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  Mobile version   RSS   Subscribe   Unsubscribe   Archive   Media Kit Oct. 2, 2013


 



Breast cancer: 'Critical gaps' found in research
Medical News Today
A new study published in the journal Breast Cancer Research has identified 10 "critical gaps" that exist in the research of the disease, which could see the loss of hundreds of thousands of lives if not addressed urgently. Researchers from the Institute of Cancer Research in London and the University of Dundee have conducted what they say is the most "comprehensive review of breast cancer to have ever taken place," called the Gap Analysis 2013, which has been facilitated by leading U.K. breast cancer charity Breast Cancer Campaign.
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Help us improve AJCC cancer staging resources!
ASC
The AJCC has commissioned a survey to solicit user feedback on the AJCC Cancer Staging Manual, Handbook and Atlas. The AJCC will use this information to enhance current and future products.

After just 10 minutes of your time, all participants will be entered into a raffle for the chance to win one of ten $100 American Express gift cards. Click HERE to take the survey.

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Prostatic inflammation does not raise prostate cancer risk
Renal & Urology News
Histologic inflammation in prostate biopsy specimens is not associated with an elevated risk of subsequent prostate cancer, researchers concluded. Tytti H. Yli-Hemminki, MD, of Tampere University Hospital in Tampere, Finland, and colleagues studied 293 prostate biopsy specimens obtained during the first screening round of a Finnish population-based randomized screening trial for PCa, which began in 1996. The biopsies were performed because of an abnormal PSA value (4 ng/mL or higher or 3-4 ng/mL and free to total PSA ratio of 0.16 or less) or a positive digital rectal examination. None of the biopsy specimens were suspicious for cancer.
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New hope for treating cancer? Patterns seen in 12 types of tumors
Los Angeles Times
Examining the molecular profiles of tumors from 12 different types of cancers, scientists working with the National Institutes of Health-backed Cancer Genome Atlas said they had found striking similarities between tumors originating in different organs. Their discoveries, made possible by improvements in sequencing technologies and computing methods, could herald a day when cancers are treated based on their genetic profiles, rather than on their tissue of origin, said UC Santa Cruz biomolecular engineer Josh Stuart.
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A brand new look for AJCC
ACS
Over the past year, AJCC volunteers and staff have worked to reaffirm and further define our mission to provide worldwide leadership in the development, promotion, and maintenance of evidence-based systems for the classification and management of cancer.

In the months ahead, we will announce many new changes and objectives for the organization.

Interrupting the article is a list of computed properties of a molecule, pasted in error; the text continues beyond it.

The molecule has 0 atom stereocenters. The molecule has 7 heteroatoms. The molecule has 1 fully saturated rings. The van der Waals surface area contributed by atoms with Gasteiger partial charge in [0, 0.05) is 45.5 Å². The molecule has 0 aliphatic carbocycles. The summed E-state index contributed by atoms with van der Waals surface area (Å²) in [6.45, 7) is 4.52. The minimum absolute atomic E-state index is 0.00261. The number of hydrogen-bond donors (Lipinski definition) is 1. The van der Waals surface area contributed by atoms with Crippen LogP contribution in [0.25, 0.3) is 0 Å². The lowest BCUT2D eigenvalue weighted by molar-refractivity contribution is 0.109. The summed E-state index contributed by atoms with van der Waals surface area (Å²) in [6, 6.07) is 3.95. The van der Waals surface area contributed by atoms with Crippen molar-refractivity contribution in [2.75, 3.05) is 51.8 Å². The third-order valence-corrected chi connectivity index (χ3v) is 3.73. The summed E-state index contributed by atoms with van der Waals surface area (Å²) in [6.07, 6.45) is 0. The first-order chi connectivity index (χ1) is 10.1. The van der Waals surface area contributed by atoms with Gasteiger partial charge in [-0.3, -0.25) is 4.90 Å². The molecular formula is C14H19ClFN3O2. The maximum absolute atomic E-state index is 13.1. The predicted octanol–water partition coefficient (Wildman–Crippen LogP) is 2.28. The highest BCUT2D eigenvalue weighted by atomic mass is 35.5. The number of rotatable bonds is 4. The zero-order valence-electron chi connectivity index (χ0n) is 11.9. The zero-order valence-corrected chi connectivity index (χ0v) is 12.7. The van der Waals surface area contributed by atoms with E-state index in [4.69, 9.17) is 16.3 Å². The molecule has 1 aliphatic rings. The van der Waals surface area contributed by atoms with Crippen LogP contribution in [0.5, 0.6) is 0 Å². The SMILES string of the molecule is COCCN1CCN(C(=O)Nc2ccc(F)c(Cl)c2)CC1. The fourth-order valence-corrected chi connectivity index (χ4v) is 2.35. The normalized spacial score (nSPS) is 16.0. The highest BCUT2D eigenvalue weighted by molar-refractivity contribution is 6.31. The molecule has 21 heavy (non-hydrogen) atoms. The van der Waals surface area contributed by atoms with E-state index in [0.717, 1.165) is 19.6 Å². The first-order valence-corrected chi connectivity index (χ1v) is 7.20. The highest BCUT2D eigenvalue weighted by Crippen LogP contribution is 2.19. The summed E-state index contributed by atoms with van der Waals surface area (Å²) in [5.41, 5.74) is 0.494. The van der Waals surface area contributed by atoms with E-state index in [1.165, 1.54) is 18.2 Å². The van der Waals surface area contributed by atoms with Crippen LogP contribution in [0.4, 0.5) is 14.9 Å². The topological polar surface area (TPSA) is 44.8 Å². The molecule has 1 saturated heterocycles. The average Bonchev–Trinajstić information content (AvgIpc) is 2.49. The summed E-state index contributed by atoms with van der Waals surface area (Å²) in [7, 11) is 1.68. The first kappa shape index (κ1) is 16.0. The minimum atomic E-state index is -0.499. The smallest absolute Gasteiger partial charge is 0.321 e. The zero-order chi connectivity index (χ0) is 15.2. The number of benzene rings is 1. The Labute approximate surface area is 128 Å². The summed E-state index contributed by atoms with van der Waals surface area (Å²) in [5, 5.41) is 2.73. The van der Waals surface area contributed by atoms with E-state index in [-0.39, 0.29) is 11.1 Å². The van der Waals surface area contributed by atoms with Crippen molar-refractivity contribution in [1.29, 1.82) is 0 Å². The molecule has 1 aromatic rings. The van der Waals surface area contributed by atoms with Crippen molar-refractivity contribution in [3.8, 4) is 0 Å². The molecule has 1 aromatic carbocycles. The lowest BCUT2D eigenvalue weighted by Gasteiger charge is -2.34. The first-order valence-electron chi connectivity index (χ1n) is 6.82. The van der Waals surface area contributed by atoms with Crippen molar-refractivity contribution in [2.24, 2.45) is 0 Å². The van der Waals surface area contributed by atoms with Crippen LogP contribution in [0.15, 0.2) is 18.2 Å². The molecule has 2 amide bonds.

We are pleased to introduce our new logo, website, and Twitter profile.

We hope you will enjoy AJCC's enhanced online presence as much as we do. We welcome your comments, thoughts, and suggestions. E-mail us or tweet using #AJCCLaunch.

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Patient factors change risk for HRT-related breast cancer
Oncology Nurse Advisor
The impact of hormone replacement therapy (HRT) use on breast cancer risk varies according to patient race/ethnicity, body mass index, and breast density, researchers have learned. Their findings indicate that black women, obese women, and women whose breasts are less dense (contain more fatty tissue than connective tissue) may be the HRT users who incur the least excess risk for breast cancer.
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Roche's Perjeta wins approval for early breast cancer
Bloomberg
Roche Holding AG's Perjeta won expanded U.S. approval as the first presurgical therapy in breast cancer, increasing the odds the disease may be stopped in those diagnosed with early stage HER2-positive tumors. Perjeta, which is to be used in combination with Basel, Switzerland-based Roche’s older breast cancer medicine Herceptin, and chemotherapy, was approved under an accelerated process based on early clinical trials that showed the therapy reduced the size of tumors, the Food and Drug Administration said Sept. 30 in a statement.
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Looking for similar articles? Search here, keyword BREAST CANCER.


Why the federal government wants to redefine the word 'cancer'
Forbes
The federal government wants to reduce the number of Americans diagnosed each year with cancer. But not by better preventive care or healthier living. Instead, the government wants to redefine the term “cancer” so that fewer conditions qualify as a true cancer. What does this mean for ordinary Americans — and should we be concerned?
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Researchers unveil findings on two new weapons against thyroid cancer
Medical Xpress